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In a precedent-setting victory for fracking opponents, a federal judge ruled that the Obama administration violated the law when it issued oil leases in Monterey County without considering the environmental impacts of hydraulic fracturing. U.S. Magistrate Paul Grewal of the U.S. District Court in San Jose ruled on March 31 that the federal Bureau of Land Management (BLM) sold the leases without properly assessing the threat that fracking could pose to water, fish and wildlife. Some of these leases are within the Salinas River watershed, a habitat for endangered Central Coast steelhead.
Fracking, or hydraulic fracturing, is the controversial, environmentally destructive process of injecting millions of gallons of water, sand and toxic chemicals underground at high pressure in order to release and extract oil or gas. Many Delta advocates believe that the peripheral tunnels proposed under the Bay Delta Conservation Plan (BDCP) will be used to deliver water to expand fracking operations in Kern County and coastal areas.
The ruling responded to a suit brought by the Center for Biological Diversity and the Sierra Club that challenged a September 2011 BLM decision to auction off about 2,500 acres of land in southern Monterey County to oil companies. “This important decision recognizes that fracking poses new, unique risks to California’s air, water and wildlife that government agencies can’t ignore,” said Brendan Cummings, senior counsel at the Center, who argued the case for the plaintiffs. “This is a watershed moment — the first court opinion to find a federal lease sale invalid for failing to address the monumental dangers of fracking.”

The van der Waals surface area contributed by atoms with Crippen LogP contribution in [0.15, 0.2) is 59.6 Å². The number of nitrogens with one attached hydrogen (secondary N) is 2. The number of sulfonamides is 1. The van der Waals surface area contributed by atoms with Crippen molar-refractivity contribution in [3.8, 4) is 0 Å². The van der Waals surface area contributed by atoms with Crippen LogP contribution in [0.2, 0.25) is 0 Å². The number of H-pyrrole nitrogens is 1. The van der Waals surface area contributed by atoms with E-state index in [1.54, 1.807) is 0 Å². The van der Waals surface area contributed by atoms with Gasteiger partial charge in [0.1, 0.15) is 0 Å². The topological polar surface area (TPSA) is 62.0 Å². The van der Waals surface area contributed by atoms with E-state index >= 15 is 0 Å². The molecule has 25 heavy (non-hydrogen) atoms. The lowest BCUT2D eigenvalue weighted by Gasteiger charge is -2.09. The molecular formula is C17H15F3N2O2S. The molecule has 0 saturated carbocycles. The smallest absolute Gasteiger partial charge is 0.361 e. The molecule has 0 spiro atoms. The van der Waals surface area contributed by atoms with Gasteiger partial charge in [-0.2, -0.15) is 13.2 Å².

On February 17, individuals gathered in Monterey for an Idle No More flash mob held in solidarity with First Nations and Chief Theresa Spence. Organizers described the flash mob as an opportunity for "dance and prayer" and to educate the public. Groups represented at the gathering included the Ohlone and the Chumash, as well as a number of others.
The gathering resembled other Idle No More events and flash mobs where participants sing traditional songs and join together in round dancing. Isaac Orozco, who also dances with Amah-Ka-Tura
, an Ohlone group based out of the Pajaro Valley, sang traditional Ohlone songs. In addition to drumming, individuals played clap sticks, which are a traditional instrument of central Californian Indian groups.
The flash mob began in front of the Museum of Monterey, which is located at Custom House Plaza, and is part of Monterey State Historic Park. After a brush with rangers, the group moved in front of the "Old Customhouse" itself, which is the oldest colonial government building in California.
Read More with Photos and Videos |
Idle No More
In a narrow 6-5 vote on November 20, the Board of Supervisors voted to ban public nudity in the City of San Francisco. Community members have protested the legislation, proposed by Supervisor Scott Wiener, for weeks, culminating when individuals stripped nude after the decision was made at the meeting. The ban will be put to a final vote by the Board on Tuesday, December 4th
All 11 San Francisco Supervisors are Democrats; the city ordinance was introduced by Scott Wiener and opposed by David Campos, Christina Olague, John Avalos, Eric Mar, and Jane Kim.
In anticipation of the vote, community members have been stripping nude and holding demonstrations downtown and in front of San Francisco City Hall since October, and more actions have been planned
leading up to the final vote.
Read More | Citizens Strip Naked At The Board Of Supervisors Hearing On November 20, 2012 | Power Play | See Also: Protest Against Nudity Ban In San Francisco - November 14
| Protest Against Nudity Ban In San Francisco - October 30
| Part 2
Surf City Locals write:
"Pamela Comstock is one of the only candidates to not accept voluntary campaign spending limits. She has raised more money than anyone in this city council race. Her money has paid for nice-looking glossy fliers, but they only tell half the story.